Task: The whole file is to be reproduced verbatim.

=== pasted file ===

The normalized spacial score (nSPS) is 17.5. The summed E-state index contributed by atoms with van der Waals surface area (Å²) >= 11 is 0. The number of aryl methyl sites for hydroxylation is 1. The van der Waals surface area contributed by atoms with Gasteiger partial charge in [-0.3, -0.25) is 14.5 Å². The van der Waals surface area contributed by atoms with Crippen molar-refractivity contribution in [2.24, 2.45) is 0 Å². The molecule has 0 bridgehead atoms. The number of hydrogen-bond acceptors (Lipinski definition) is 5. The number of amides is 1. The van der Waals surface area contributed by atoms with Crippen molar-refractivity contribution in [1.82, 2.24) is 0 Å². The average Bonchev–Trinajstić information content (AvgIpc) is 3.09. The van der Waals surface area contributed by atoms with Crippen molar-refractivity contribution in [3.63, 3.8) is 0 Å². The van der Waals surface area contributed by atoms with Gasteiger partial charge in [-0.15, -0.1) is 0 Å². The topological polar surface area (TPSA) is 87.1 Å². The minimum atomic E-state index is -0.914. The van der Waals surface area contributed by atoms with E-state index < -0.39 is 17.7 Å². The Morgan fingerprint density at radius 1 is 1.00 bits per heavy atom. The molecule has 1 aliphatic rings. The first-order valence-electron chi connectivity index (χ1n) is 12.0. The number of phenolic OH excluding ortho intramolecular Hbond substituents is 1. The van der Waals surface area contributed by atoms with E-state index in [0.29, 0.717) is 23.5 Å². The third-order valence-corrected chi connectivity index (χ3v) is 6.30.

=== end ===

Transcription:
The normalized spacial score (nSPS) is 17.5. The summed E-state index contributed by atoms with van der Waals surface area (Å²) >= 11 is 0. The number of aryl methyl sites for hydroxylation is 1. The van der Waals surface area contributed by atoms with Gasteiger partial charge in [-0.3, -0.25) is 14.5 Å². The van der Waals surface area contributed by atoms with Crippen molar-refractivity contribution in [2.24, 2.45) is 0 Å². The molecule has 0 bridgehead atoms. The number of hydrogen-bond acceptors (Lipinski definition) is 5. The number of amides is 1. The van der Waals surface area contributed by atoms with Crippen molar-refractivity contribution in [1.82, 2.24) is 0 Å². The average Bonchev–Trinajstić information content (AvgIpc) is 3.09. The van der Waals surface area contributed by atoms with Crippen molar-refractivity contribution in [3.63, 3.8) is 0 Å². The van der Waals surface area contributed by atoms with Gasteiger partial charge in [-0.15, -0.1) is 0 Å². The topological polar surface area (TPSA) is 87.1 Å². The minimum atomic E-state index is -0.914. The van der Waals surface area contributed by atoms with E-state index < -0.39 is 17.7 Å². The Morgan fingerprint density at radius 1 is 1.00 bits per heavy atom. The molecule has 1 aliphatic rings. The first-order valence-electron chi connectivity index (χ1n) is 12.0. The number of phenolic OH excluding ortho intramolecular Hbond substituents is 1. The van der Waals surface area contributed by atoms with E-state index in [0.29, 0.717) is 23.5 Å². The third-order valence-corrected chi connectivity index (χ3v) is 6.30.